Personal Choice Party Gets Surprising Number of Votes

Personal Choice Party Gets Surprising Number of Votes

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John Hollenhorst ReportingRoger I. Price, Personal Choice Party Senate Candidate: "I don't know what I would have done if I'd got elected senator. I'd throw my hands up and say, 'Oh, what the heck do I do now?'"

27-thousand Utah voters chose this man's party as their straight-ticket preference when they went to the polls yesterday. Was it all a big mistake?

You might call it the "Smiley Face Foul-up." It probably didn't affect the outcome of any actual races, but it certainly ran up some big numbers for a previously obscure party and a man who is pretty handy with an axe.

Did you fall for the Smiley Face? This symbol sucked in a lot of people, since it was near the top of the ticket. In fact, in ten Utah counties, more people chose this party than chose the Democratic party.

Personal Choice Party Gets Surprising Number of Votes

Roger Price ran for the U.S. Senate because, like Lincoln, he believes in freedom.

Roger I. Price, Personal Choice Party Senate Candidate: "We have so many people that don't understand what liberty is, what freedom is."

It was his good luck to align himself with a party that stood out boldly near the top of the straight-ticket option on the ballot; a bright yellow smiley-face labeled "personal choice". Many voters evidently thought it meant, 'I want to personally choose my candidates."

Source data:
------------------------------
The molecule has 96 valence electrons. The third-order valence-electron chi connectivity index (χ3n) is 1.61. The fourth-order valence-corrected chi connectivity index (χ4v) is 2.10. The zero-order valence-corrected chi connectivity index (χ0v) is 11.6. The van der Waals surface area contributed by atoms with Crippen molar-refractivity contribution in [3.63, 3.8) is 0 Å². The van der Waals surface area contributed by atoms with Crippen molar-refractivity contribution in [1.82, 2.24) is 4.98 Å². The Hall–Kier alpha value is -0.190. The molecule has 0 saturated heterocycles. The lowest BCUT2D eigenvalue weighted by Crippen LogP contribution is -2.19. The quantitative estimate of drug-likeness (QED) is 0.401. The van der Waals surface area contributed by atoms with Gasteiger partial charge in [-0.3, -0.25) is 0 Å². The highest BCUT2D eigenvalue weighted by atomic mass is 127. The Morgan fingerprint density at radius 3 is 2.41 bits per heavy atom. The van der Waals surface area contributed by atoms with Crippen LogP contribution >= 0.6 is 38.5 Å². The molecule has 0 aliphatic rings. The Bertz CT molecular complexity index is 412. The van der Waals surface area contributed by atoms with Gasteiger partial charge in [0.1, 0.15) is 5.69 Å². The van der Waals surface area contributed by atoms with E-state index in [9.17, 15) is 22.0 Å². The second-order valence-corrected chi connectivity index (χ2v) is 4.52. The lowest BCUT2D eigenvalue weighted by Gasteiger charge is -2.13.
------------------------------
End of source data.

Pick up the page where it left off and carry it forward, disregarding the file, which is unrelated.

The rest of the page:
Sherrie Swensen, S.L. County Clerk: "And they were touching that smiley face thinking it didn't mean a particular party, but it is a ballot-qualified party."

The result was something of a triumph for the Personal Choice Party. A highly respectable 27,000 voters selected it, indicating they were voting a straight party ticket. Contrast that with 916 for the much better-known Libertarian party.

Roger Price: "I don't care whether I benefitted or not. What I wished was people would listen to my message and take it so they could benefit themselves and each other."

Personal Choice Party Gets Surprising Number of Votes

Actually, most voters caught their error when they went down the ballot to the senate race. On thousands of Personal Choice straight tickets, Price's name was de-selected. He still got almost 9000 votes, a stunning number for an unknown candidate, but he's disappointed.

Roger Price: " I wanted to get people to think. I was hoping I'd get more people to think."

He says if voters were confused they should have read the ballot more carefully.

Roger Price: "You see, liberty is a duty! It places responsibilities on us."

By the way, the Salt Lake County clerk says the Personal Choice party did better than ten percent on the straight party selection. That means they automatically qualify to be on the ballot next time.

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